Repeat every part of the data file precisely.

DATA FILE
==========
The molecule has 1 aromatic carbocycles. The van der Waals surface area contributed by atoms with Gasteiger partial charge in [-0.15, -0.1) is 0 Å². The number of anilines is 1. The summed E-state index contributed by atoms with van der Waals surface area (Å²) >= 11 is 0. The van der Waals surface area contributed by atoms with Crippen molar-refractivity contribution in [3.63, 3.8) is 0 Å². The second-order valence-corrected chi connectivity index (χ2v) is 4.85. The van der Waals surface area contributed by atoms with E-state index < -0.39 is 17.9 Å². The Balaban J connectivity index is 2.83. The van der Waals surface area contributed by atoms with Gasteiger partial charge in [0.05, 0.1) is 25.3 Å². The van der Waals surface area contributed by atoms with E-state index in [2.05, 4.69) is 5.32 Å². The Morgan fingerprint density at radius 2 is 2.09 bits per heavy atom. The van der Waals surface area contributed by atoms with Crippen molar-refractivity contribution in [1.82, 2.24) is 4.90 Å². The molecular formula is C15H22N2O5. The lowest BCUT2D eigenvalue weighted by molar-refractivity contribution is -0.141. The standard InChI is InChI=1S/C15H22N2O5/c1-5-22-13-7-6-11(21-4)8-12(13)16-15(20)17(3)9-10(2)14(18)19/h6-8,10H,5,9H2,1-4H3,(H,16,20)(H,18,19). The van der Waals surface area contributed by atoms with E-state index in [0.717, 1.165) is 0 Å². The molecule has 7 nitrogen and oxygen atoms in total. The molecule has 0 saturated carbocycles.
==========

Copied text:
The molecule has 1 aromatic carbocycles. The van der Waals surface area contributed by atoms with Gasteiger partial charge in [-0.15, -0.1) is 0 Å². The number of anilines is 1. The summed E-state index contributed by atoms with van der Waals surface area (Å²) >= 11 is 0. The van der Waals surface area contributed by atoms with Crippen molar-refractivity contribution in [3.63, 3.8) is 0 Å². The second-order valence-corrected chi connectivity index (χ2v) is 4.85. The van der Waals surface area contributed by atoms with E-state index < -0.39 is 17.9 Å². The Balaban J connectivity index is 2.83. The van der Waals surface area contributed by atoms with Gasteiger partial charge in [0.05, 0.1) is 25.3 Å². The van der Waals surface area contributed by atoms with E-state index in [2.05, 4.69) is 5.32 Å². The Morgan fingerprint density at radius 2 is 2.09 bits per heavy atom. The van der Waals surface area contributed by atoms with Crippen molar-refractivity contribution in [1.82, 2.24) is 4.90 Å². The molecular formula is C15H22N2O5. The lowest BCUT2D eigenvalue weighted by molar-refractivity contribution is -0.141. The standard InChI is InChI=1S/C15H22N2O5/c1-5-22-13-7-6-11(21-4)8-12(13)16-15(20)17(3)9-10(2)14(18)19/h6-8,10H,5,9H2,1-4H3,(H,16,20)(H,18,19). The van der Waals surface area contributed by atoms with E-state index in [0.717, 1.165) is 0 Å². The molecule has 7 nitrogen and oxygen atoms in total. The molecule has 0 saturated carbocycles.